For some students, flexibility is the most important aspect of an online education: they may be involved in athletics or the performing arts, and they have busy schedules. These students thrive in an asynchronous, independent learning environment. On the other hand, some students may need more scheduled learning time and synchronous meetings. With a blended approach, teachers have the latitude to get to know who their students are, understand their learning needs, and find ways to successfully engage them with the course material and with other students.

In a traditional classroom, teachers are faced with the extremely difficult task of meeting the individual needs of 25 students in a 45-minute period. Alternatively, with the incorporation of asynchronous learning, teachers are shown a true snapshot of each student’s strengths and needs, which can then be used to differentiate instruction on an individual basis: students who are advancing beyond learning objectives can be given alternative assignments and assessments, preventing boredom, and students who need help can receive dedicated support from their teachers as they work to master learning objectives.

Dedicate time to professional development

Teaching in a brick-and-mortar school does not always translate to successful online teaching and learning. Every day, teachers from around the country lament about the challenges of virtual instruction—and yes, they are extremely busy. However, there are plenty of resources available to help alleviate some of those challenges and help teachers become more comfortable and effective in an online environment.

While schools bear responsibility for providing appropriate support, training, and resources for their faculty, teachers can set aside time independently to research and incorporate best practices for online teaching into their work. For example, how can teachers reach students in the virtual space to ensure they are fully grasping concepts? What does engagement mean in an online environment? While there are many resources available for teachers, these questions and more are answered in Laurel Springs’ Best Practices for Teaching Online guide.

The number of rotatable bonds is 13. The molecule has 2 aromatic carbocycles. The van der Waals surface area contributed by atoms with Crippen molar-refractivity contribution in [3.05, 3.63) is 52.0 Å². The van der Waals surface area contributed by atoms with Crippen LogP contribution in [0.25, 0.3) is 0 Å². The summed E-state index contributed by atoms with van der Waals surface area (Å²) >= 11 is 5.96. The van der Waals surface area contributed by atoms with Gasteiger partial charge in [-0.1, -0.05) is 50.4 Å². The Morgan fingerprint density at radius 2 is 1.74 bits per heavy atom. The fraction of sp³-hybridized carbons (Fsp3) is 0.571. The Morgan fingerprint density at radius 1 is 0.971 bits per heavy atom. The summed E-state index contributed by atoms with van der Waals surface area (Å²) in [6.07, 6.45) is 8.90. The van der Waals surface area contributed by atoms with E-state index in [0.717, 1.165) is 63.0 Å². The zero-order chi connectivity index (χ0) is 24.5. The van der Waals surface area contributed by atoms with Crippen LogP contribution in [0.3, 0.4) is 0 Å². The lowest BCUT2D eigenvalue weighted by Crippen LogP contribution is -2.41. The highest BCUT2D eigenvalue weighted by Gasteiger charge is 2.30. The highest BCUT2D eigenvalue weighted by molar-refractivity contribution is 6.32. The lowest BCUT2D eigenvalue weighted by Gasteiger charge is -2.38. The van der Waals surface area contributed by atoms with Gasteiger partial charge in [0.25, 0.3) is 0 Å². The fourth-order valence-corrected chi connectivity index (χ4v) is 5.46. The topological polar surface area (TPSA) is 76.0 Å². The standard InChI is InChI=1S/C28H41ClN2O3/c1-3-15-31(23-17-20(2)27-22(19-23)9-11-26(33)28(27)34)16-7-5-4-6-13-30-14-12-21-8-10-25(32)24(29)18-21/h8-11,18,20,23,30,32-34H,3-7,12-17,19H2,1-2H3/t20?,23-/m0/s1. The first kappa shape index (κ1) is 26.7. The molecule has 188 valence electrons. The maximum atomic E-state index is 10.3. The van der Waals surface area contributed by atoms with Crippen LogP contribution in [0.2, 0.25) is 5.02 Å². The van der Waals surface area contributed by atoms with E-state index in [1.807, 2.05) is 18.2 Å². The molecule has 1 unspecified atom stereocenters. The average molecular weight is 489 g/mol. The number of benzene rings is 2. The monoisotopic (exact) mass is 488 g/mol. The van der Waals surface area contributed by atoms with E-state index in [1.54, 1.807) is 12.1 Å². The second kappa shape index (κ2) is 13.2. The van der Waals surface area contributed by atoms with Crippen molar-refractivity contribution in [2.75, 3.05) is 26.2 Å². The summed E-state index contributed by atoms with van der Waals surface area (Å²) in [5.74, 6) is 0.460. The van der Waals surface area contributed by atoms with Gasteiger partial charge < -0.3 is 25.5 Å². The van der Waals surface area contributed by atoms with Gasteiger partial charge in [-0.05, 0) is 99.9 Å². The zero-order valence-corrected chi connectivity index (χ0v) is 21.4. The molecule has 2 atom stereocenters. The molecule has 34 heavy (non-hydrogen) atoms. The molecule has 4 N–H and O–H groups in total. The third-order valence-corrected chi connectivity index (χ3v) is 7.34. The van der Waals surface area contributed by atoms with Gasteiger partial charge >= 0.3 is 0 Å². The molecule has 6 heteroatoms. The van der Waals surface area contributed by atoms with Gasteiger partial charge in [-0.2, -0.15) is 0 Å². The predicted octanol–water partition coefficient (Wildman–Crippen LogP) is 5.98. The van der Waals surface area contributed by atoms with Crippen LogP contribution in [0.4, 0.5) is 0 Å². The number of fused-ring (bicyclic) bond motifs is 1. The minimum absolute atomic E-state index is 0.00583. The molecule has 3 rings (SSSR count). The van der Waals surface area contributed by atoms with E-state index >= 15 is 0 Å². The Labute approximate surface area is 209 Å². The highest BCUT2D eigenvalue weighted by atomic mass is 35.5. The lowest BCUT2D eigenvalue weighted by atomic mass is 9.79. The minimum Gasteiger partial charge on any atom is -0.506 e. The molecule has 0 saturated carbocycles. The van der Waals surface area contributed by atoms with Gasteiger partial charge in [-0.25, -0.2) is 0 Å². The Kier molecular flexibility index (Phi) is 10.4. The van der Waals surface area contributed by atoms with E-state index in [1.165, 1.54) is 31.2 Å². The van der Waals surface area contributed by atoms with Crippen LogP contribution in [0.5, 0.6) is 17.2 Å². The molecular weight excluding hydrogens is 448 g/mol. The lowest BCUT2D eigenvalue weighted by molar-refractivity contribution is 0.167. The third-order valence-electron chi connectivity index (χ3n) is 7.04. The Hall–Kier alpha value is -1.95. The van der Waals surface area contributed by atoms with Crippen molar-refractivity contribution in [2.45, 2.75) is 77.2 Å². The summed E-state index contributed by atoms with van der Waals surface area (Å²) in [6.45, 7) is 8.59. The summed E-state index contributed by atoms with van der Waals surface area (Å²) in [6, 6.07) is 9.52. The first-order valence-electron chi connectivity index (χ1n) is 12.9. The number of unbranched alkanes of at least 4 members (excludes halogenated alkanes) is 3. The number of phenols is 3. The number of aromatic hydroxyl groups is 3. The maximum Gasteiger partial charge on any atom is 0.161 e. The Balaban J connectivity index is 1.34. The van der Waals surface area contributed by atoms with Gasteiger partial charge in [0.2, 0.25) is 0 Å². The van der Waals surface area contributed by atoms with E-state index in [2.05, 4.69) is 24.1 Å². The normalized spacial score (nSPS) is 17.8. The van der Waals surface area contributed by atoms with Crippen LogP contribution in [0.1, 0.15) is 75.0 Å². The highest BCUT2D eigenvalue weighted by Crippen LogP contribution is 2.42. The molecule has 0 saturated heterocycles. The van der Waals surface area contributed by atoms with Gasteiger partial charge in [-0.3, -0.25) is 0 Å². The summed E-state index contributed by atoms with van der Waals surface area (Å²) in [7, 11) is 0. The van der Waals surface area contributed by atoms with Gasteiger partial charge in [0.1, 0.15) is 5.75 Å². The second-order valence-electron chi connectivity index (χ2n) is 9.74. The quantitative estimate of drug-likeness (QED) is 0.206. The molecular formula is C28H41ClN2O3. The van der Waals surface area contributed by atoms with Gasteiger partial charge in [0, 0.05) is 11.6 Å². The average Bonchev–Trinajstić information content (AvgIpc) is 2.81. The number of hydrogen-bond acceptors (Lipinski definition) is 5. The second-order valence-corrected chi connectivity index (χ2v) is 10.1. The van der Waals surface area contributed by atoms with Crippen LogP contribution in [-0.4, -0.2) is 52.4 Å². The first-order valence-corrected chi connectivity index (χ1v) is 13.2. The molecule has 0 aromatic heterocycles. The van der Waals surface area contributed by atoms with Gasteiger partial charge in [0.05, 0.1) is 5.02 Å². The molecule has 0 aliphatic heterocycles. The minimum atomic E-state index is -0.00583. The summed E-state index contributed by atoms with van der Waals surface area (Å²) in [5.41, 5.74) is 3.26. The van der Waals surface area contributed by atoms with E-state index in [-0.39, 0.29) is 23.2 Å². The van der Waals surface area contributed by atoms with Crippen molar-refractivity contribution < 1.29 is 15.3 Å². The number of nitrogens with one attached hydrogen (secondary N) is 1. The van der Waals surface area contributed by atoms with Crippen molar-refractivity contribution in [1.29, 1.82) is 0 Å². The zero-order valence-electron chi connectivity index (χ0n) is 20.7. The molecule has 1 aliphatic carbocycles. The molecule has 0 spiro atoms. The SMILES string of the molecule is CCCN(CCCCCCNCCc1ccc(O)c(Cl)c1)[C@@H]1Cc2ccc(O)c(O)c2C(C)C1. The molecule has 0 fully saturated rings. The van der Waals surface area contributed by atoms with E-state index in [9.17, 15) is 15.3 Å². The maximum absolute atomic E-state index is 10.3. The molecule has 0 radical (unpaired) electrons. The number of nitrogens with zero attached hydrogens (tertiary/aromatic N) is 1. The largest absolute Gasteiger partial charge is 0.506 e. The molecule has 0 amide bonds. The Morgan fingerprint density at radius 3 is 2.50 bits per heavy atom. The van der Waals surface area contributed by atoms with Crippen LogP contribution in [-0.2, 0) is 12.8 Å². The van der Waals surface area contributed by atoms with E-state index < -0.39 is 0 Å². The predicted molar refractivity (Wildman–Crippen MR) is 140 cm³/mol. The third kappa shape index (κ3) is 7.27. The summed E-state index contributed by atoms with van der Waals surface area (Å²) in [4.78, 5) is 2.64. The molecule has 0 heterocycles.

Looking ahead in 2021, schools have a unique chance to redefine education—an evolution that would have taken years to occur without the pandemic, if it ever occurred at all. Flexibility, mastery, support, and personalization can and should be the way of the future in online education. Gone are the days of a fragmented view of schooling: there’s “real” school, and then there’s online learning. As these two approaches merge, families will have more options than ever to find the model that works best for them and helps students meet their goals.

Megan O’Reilly Palevich, M.Ed., Head of School at Laurel Springs School, has been a teacher and administrator in the public and private sectors for 26 years. Her rich and varied experience in PreK-12 education includes curriculum design, signature innovative program development, technology integration, and personalized professional development for educators. Mrs. O’Reilly Palevich has won awards for innovation in science education from CESI and in social studies education from Facing History and Ourselves. She regularly speaks nationally about topics such as gifted education, blended learning, online learning, and more. Mrs. O’Reilly Palevich earned her B.A. from Rosemont College in Elementary Education and Psychology, and her M.Ed. from Cabrini University in Educational Leadership with completion of the K-12 Principal Certification Program.